- Reference signals which are significantly higher than is possible with digital technologies are required to allow operation at RF and microwave frequencies. The necessary high-frequency signals are generated by a combination of oscillators and synthesizers. The most important properties of signal-generating systems will be considered with the emphasis on their influence on the performance of real-world systems.
- Intro to RF & Microwave Front Ends Session 7 - Miscellaneous Components
- A wide range of components which are useful in real-world systems, but which do not fall under the categories of previous lectures, also exists. While not necessarily as fundamental to the operation of systems as amplifiers, mixers, filters and oscillators are, they nevertheless provide important functionality. Examples of the components which will be considered are isolators, circulators, switches, couplers, splitters, combiners, phase shifters, attenuators and limiters. The main characteristics, properties and applications of each of these components will be outlined.
- Intro to RF & Microwave Front Ends Session 8 - System Examples
- The material covered in the course will be summarized by showing how real-world systems are constructed. Examples will include laboratory instruments such as oscilloscopes, spectrum analyzers and network analyzers as these are well-known and widely-used systems. A DRFM front-end will also be considered as a representative example of an EW system.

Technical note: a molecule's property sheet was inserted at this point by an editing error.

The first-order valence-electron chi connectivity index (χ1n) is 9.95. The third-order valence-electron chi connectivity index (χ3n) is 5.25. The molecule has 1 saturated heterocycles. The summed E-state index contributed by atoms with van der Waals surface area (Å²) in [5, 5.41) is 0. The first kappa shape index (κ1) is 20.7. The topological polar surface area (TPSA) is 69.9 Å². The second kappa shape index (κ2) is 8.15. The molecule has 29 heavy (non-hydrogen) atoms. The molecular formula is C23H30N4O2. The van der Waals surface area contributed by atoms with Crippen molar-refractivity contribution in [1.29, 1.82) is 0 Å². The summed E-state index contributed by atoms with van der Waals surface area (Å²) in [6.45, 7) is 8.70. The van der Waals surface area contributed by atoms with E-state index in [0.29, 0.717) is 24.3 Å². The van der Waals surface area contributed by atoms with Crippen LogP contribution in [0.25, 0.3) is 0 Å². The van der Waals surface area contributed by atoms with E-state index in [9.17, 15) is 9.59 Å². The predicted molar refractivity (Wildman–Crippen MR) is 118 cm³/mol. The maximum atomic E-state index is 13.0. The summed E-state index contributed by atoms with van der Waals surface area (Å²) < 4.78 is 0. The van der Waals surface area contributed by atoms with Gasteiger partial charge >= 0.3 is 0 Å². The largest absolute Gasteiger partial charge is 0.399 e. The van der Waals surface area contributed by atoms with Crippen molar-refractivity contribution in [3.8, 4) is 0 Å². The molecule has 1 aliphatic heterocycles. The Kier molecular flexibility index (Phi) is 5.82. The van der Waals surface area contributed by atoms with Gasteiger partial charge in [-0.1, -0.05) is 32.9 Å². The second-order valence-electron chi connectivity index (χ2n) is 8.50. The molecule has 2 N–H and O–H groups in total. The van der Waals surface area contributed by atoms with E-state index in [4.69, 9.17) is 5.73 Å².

Please Note: Access to the course materials will be provided within one business day of registration.
AOC Members - $1600
Non AOC Members - $1650
- NOTE: Each registration is for one (1) participant ONLY. Distributing your registration URL or allowing others to participate in this course with you or under your account is grounds for removal from the course without refund of any kind.
Dr. Warren du Plessis received the B.Eng. (Electronic) and M.Eng. (Electronic) and Ph.D. (Engineering) degrees from the University of Pretoria in 1998, 2003 and 2010 respectively, winning numerous academic awards including the prestigious Vice-Chancellor and Principal's Medal. He has been working in EW and radar since 2006 and is currently Associate Professor at the University of Pretoria. Warren is a Senior Member of the Institute for Electrical and Electronics Engineers (IEEE), a Lifetime Member of the Association of Old Crows (AOC), and a member of the AOC Aardvark Roost Board. He is author of 46 published and accepted peer-reviewed journal and conference papers, and is lead or sole author of 30 of these. While best known for his work on cross-eye jamming, Warren has also published in a number of other fields related to EW including thinned antenna arrays, communications intelligence (COMINT), and the role of EW and its relationships to other similar fields.
Dr. Warren du Plessis